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Pa. bill advances allowing automated cameras on school buses to catch illegal passing |

Pa. bill advances allowing automated cameras on school buses to catch illegal passing


Driving past a school bus with its red flashers on and its stop sign extended could lead to a traffic ticket even with no police officer in sight, if a bill in the Pennsylvania legislature is passed and implemented.

On Wednesday, the state Senate Transportation Committee approved Senate Bill 1098 , which would allow school districts to install automated enforcement cameras on school buses similar to red-light cameras, for automatically photographing and ticketing drivers who pass a school bus as it picks up or drops off passengers.

“I’ve seen some near-fatal incidents with kids stepping off a school bus and trying to get to the curb,” said Sen. Camera Bartolotta, one of the committee members, shortly before the vote to advance the bill to the full Senate for consideration.

According to the National Association of State Directors of Pupil Transportation Services, 106,976 bus drivers in 30 states and Washington, D.C., counted 78,239 vehicles making illegal passes over the course of a single-day survey in 2017 . The survey did not include any drivers from Pennsylvania.

Another association survey found that 17 states allowed photo or video evidence to be used to write a ticket for illegal passing.

Matt Moyer, communications director for lead sponsor Sen. Patrick Browne of Lehigh County, said work on the bill began when constituents complained about problems with vehicles illegally passing their children’s buses.

“It was brought to our attention by parents who’d videotaped cars running past school buses with lights on and arms out,” Moyer said.

Mike Berk, executive director of the Pennsylvania School Bus Association, said his group had worked with legislators on the Senate bill and its companion, House Bill 2225, which remains in the House Transportation Committee, and supported it in its current form.

“The concern we have is that we can put the cameras on buses, but we also need to be enforcing it, so when these drivers come before their local magistrates … they’re actually levying some kind of punishment,” Berk said.

Under the bill, the local police would collect any images from the “automated side stop signal arm enforcement system” and use them to send citations to the owner/operators of the vehicles photographed, though the law says the cameras should be as limited as possible when it comes to capturing images that could identify the driver or passengers. The images would not be considered public records and would have to be destroyed within a year after the conclusion of any court proceedings.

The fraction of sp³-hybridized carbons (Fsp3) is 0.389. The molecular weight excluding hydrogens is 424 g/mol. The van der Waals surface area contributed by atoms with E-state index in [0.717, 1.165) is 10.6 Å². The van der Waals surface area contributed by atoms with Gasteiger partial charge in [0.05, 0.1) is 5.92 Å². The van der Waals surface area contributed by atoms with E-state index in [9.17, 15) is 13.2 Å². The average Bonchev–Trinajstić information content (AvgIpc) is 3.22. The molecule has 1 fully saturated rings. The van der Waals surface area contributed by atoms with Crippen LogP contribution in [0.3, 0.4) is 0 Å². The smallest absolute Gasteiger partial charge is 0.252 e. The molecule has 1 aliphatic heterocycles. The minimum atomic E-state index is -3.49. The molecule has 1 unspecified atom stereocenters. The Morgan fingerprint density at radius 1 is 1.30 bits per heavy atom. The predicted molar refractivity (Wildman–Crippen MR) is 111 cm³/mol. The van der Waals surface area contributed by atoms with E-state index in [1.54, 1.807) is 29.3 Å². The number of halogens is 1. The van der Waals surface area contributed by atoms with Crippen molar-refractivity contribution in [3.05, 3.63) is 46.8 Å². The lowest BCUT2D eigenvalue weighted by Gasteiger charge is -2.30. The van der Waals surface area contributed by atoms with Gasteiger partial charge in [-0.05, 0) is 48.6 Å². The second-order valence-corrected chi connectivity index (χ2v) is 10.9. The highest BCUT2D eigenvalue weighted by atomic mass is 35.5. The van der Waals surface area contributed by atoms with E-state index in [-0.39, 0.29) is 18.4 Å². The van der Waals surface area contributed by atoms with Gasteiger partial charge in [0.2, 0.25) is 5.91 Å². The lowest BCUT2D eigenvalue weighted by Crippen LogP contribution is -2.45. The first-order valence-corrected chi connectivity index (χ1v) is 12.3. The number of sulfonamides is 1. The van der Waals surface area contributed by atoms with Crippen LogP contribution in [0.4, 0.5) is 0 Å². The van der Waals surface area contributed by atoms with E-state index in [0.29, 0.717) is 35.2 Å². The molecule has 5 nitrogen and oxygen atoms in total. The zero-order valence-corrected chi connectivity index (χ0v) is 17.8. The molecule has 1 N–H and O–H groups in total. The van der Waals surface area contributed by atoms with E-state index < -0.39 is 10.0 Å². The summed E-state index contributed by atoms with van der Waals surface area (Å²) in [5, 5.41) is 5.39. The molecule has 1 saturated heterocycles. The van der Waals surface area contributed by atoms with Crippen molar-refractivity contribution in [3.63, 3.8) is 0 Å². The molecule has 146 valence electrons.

But James Sikorski Jr., the Pennsylvania representative for the National Motorists Association, said he had concerns that the bill does not define the length of any warning period — the yellow flashing lights that precede a school bus stopping — nor does it include a grace period for drivers who may be passing just as the bus’ red flashers come on. Like automated red-light cameras, the citation would be mailed to the vehicle owner matched to the license plate in the photo, without taking into account whether a car has been stolen or borrowed by another driver at the time of the passing violation.

“Illegal school bus passing is rare, and if it occurs, likely not intentional,” Sikorski said in an email. “It may not always be possible to see the bus be able to safely stop, depending upon the exact road configurations and traffic. (You) may not be sure if you need to stop, as there are many wacky roads and intersections, not all just two-way rural roads.”

The bill is now likely to be referred to the Senate Appropriations Committee, which would discuss it in late May at the earliest, Moyer said.

Note: This story has been updated to clarify the next steps for the legislation.

Matthew Santoni is a Tribune-Review staff writer. Reach him at 724 836 6660, [email protected] or via Twitter @msantoni.

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